Sunday, November 14, 2010

Boston Comedy Festival finals wrap up

Darryl Lenox
The Boston Comedy Festival wrapped up Saturday at the Wilbur with an efficient night of comedy and a strong line-up, basically split into two moving parts – the competition finals, with eight contestants, and two awards, given to Boston Comedian of the Year Joe Wong and the Lifetime Achievement Award going to Robert Klein. There were only two other comedians on the bill, Darryl Lenox and host Jim McCue. And where this event has sometimes dragged in the past, it felt winnowed down to a trim formula this year.

Lenox opened the show before running to do his own headline spot at Cheers. It’s a shame there was so much going on Saturday night – Comics Come Home at the Agganis, Jim Gaffigan at the Wang, Juston McKinney at Nick’s, the Festival finals, Todd Barry at the Hard Rock, and a strong local line-up at Mottley’s. Lennox probably got lost in the shuffle, especially opening on a show against his own show, and he deserves better. If the chance comes around to see him headline again, take it.

Matt D.
It was a pretty strong crop of finalists this year, as well, probably the strongest in recent memory. It was equally split between out-of-towners (Saleem Muhammad, Nate Bargatze, Nick Cobb, and Will Sylvince) and Boston comics (Mehran, Matt D. Lamont Price, and Orlando Baxter). There was no one on the bill for the finals that felt tacked on or not polished enough to have made it onto the show.

Orlando Baxter

The Boston contingent was especially strong, including Baxter, who has improved by leaps and bounds since I last saw him (and it had been a while). I was wondering, before the show, how Matt D. would fit in. He’s a deadpan absurdist, rattling off joke after well-constructed joke. But a lot of the comics had big energy and big personalities. It would be easy for him to get lost in that, but that didn’t happen. Matt D. had a great set dense with one and two line jokes.

In a Boston Comedy Festival first, there was a tie for first place between Nate Bargatze and Saleem. Will Sylvince came second, and Nick Cobb came in third. Which means the Boston comics trailed the field. There was a certain amount of parity among this group, but that doesn’t make the results any less puzzling.

Nate Bargatze and Saleem Muhammad
Contests are always subjective, and it’s impossible to know the mind and tastes of the judges. And the fact there was a tie for first may mean the tally for each comic may have been roughly the same. I’d be surprised if there were more than two or three points difference from the top to the bottom of the bill. And when it comes right down to it, how does two or three points translate into a meaningful comment on someone’s comic talent or ability? That may also be why only Bargatze and Saleem were actually announced at the show – I asked afterwards about the rest of the order.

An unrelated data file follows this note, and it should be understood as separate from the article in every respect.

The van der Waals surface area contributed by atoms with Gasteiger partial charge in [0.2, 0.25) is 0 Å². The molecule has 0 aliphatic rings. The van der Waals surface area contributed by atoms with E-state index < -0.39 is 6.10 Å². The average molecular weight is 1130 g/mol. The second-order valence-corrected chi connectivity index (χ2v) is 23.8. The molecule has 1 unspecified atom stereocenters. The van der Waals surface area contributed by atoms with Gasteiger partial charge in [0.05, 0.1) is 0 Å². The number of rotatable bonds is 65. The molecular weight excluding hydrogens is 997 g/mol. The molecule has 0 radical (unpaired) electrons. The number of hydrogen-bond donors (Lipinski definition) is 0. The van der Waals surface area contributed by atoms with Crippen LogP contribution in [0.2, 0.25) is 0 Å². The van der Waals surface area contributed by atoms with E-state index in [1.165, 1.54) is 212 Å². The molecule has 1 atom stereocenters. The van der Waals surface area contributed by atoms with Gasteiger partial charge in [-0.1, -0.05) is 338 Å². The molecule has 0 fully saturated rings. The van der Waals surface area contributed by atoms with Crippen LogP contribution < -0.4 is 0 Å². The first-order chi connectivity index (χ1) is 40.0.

Joe Wong
The second half of the show was loose and entertaining. Wong had a great set, accepting his plaque for Boston Comedian of the Year. He talked about playing the Festival in 2003, and meeting Eddie Brill, who books the comics for David Letterman in 2005. Wong noted that Brill told him when they first met that Wong was on his way to the Letterman show. Wong addressed the comedians from the competition, saying, “So if Eddie Brill has not told you this yet…”

Robert Klein was fantastic. His resume is long, stretching over more than forty years, and Klein had a little fun with his introduction for his Lifetime Achievement Award. Standing next to McCue and listening to a list of his accomplishments, Klein began to hunch over and tremble, aging as McCue spoke.

Klein accepts his award
 In the past, the Lifetime Achievement winners have often bantered for a few minutes, done a little shtick, accepted the award and left. Klein, however, is still an active, working comic, and he wasn’t going to let an audience of roughly 600 people get away without some stand-up. Klein accepted his award, and then McCue seemed a bit surprised when Klein took the mic and started doing material. McCue stood in the background, waiting for Klein to wrap up, and when Klein noticed, he asked him if he had anything more to say. McCue slunk off while Klein launched into what would be a 25 minute set.

Klein started to wax nostalgic about coming to Boston with The Apple Tree in 1966, previewing the show before its Broadway run. Not all of the memories were good – Klein stayed at the Avery Hotel, which he called a piece of shit, while the big stars stayed at the Ritz. He was all over the map, material-wise, delivering a loose, casual set. He talked about having to “shtup” Joan Rivers in a movie, and how she tried to sell him bracelets during the scene. Industrious woman.

Klein backstage
Maybe the best part of a show like this is what happens backstage. Klein has always had an affinity for comics, and when the show was over, he was huddled up with the younger crowd, letting them pick his brain a bit. The comics seemed to soak up the advice, thrilled to have a brief audience with a legend, all the better for just having seen that legend crush in front of the same audience they had just played.
Price cracked up at the after party, talking about Klein backstage, busting chops over the price of a scotch at the Wilbur. And no matter how the contest ended, he said, being on that bill was the prize.

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